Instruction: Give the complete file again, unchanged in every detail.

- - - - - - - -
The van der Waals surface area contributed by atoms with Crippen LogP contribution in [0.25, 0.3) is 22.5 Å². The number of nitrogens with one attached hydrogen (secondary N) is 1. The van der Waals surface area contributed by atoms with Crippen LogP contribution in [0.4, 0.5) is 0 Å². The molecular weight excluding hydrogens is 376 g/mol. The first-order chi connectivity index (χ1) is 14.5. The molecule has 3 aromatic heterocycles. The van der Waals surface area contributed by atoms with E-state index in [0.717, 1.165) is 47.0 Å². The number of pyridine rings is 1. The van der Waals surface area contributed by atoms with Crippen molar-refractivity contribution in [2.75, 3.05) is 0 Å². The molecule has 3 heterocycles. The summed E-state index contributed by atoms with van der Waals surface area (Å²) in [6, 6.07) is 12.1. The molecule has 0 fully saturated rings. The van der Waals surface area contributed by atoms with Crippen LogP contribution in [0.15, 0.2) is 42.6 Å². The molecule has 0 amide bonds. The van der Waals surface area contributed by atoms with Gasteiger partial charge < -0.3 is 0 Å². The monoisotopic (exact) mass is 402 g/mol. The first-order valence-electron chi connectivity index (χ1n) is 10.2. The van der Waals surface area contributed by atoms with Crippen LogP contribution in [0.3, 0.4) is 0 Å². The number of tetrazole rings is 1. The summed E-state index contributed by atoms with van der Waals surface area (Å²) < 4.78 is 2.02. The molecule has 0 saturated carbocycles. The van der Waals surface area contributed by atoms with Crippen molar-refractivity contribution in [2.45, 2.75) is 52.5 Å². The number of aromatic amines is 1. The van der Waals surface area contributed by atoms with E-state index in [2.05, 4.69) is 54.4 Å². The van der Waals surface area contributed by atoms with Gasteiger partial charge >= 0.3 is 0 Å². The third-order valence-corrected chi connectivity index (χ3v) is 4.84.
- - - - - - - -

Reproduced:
The van der Waals surface area contributed by atoms with Crippen LogP contribution in [0.25, 0.3) is 22.5 Å². The number of nitrogens with one attached hydrogen (secondary N) is 1. The van der Waals surface area contributed by atoms with Crippen LogP contribution in [0.4, 0.5) is 0 Å². The molecular weight excluding hydrogens is 376 g/mol. The first-order chi connectivity index (χ1) is 14.5. The molecule has 3 aromatic heterocycles. The van der Waals surface area contributed by atoms with E-state index in [0.717, 1.165) is 47.0 Å². The number of pyridine rings is 1. The van der Waals surface area contributed by atoms with Crippen molar-refractivity contribution in [2.75, 3.05) is 0 Å². The molecule has 3 heterocycles. The summed E-state index contributed by atoms with van der Waals surface area (Å²) in [6, 6.07) is 12.1. The molecule has 0 fully saturated rings. The van der Waals surface area contributed by atoms with Crippen LogP contribution in [0.15, 0.2) is 42.6 Å². The molecule has 0 amide bonds. The van der Waals surface area contributed by atoms with Gasteiger partial charge < -0.3 is 0 Å². The monoisotopic (exact) mass is 402 g/mol. The first-order valence-electron chi connectivity index (χ1n) is 10.2. The van der Waals surface area contributed by atoms with Crippen LogP contribution in [0.3, 0.4) is 0 Å². The number of tetrazole rings is 1. The summed E-state index contributed by atoms with van der Waals surface area (Å²) < 4.78 is 2.02. The molecule has 0 saturated carbocycles. The van der Waals surface area contributed by atoms with Crippen molar-refractivity contribution in [2.45, 2.75) is 52.5 Å². The number of aromatic amines is 1. The van der Waals surface area contributed by atoms with E-state index in [2.05, 4.69) is 54.4 Å². The van der Waals surface area contributed by atoms with Gasteiger partial charge >= 0.3 is 0 Å². The third-order valence-corrected chi connectivity index (χ3v) is 4.84.